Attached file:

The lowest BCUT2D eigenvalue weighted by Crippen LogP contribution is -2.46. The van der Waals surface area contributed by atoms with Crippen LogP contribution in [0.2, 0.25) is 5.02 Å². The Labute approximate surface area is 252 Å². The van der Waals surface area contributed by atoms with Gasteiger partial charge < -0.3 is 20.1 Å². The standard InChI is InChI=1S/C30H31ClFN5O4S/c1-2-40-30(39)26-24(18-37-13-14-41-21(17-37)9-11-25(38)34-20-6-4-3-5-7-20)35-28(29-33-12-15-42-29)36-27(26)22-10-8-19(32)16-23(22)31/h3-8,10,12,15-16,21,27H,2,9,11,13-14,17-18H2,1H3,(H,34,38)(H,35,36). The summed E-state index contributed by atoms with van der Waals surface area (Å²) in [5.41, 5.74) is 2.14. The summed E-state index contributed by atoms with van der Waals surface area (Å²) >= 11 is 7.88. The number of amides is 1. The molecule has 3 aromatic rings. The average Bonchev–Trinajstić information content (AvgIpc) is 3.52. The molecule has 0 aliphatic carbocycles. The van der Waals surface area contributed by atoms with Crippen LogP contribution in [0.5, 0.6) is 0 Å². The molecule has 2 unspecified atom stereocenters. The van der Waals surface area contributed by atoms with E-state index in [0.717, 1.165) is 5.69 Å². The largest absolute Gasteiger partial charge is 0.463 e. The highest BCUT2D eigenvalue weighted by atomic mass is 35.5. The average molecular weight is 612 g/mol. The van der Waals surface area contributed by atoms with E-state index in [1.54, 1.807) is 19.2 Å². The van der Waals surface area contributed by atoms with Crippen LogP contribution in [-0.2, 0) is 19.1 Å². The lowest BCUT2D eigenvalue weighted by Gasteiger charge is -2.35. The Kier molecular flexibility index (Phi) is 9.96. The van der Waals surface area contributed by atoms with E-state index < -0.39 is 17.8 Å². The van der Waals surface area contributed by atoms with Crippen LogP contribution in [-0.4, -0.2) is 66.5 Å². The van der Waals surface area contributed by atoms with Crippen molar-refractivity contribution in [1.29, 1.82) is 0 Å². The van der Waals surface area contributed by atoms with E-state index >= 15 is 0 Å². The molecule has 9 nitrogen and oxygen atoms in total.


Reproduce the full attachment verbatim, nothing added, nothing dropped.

The lowest BCUT2D eigenvalue weighted by Crippen LogP contribution is -2.46. The van der Waals surface area contributed by atoms with Crippen LogP contribution in [0.2, 0.25) is 5.02 Å². The Labute approximate surface area is 252 Å². The van der Waals surface area contributed by atoms with Gasteiger partial charge < -0.3 is 20.1 Å². The standard InChI is InChI=1S/C30H31ClFN5O4S/c1-2-40-30(39)26-24(18-37-13-14-41-21(17-37)9-11-25(38)34-20-6-4-3-5-7-20)35-28(29-33-12-15-42-29)36-27(26)22-10-8-19(32)16-23(22)31/h3-8,10,12,15-16,21,27H,2,9,11,13-14,17-18H2,1H3,(H,34,38)(H,35,36). The summed E-state index contributed by atoms with van der Waals surface area (Å²) in [5.41, 5.74) is 2.14. The summed E-state index contributed by atoms with van der Waals surface area (Å²) >= 11 is 7.88. The number of amides is 1. The molecule has 3 aromatic rings. The average Bonchev–Trinajstić information content (AvgIpc) is 3.52. The molecule has 0 aliphatic carbocycles. The van der Waals surface area contributed by atoms with Crippen LogP contribution in [0.5, 0.6) is 0 Å². The molecule has 2 unspecified atom stereocenters. The van der Waals surface area contributed by atoms with E-state index in [0.717, 1.165) is 5.69 Å². The largest absolute Gasteiger partial charge is 0.463 e. The highest BCUT2D eigenvalue weighted by atomic mass is 35.5. The average molecular weight is 612 g/mol. The van der Waals surface area contributed by atoms with E-state index in [1.54, 1.807) is 19.2 Å². The van der Waals surface area contributed by atoms with Crippen LogP contribution in [-0.2, 0) is 19.1 Å². The lowest BCUT2D eigenvalue weighted by Gasteiger charge is -2.35. The Kier molecular flexibility index (Phi) is 9.96. The van der Waals surface area contributed by atoms with E-state index < -0.39 is 17.8 Å². The van der Waals surface area contributed by atoms with Crippen LogP contribution in [-0.4, -0.2) is 66.5 Å². The van der Waals surface area contributed by atoms with Crippen molar-refractivity contribution in [1.29, 1.82) is 0 Å². The van der Waals surface area contributed by atoms with E-state index >= 15 is 0 Å². The molecule has 9 nitrogen and oxygen atoms in total.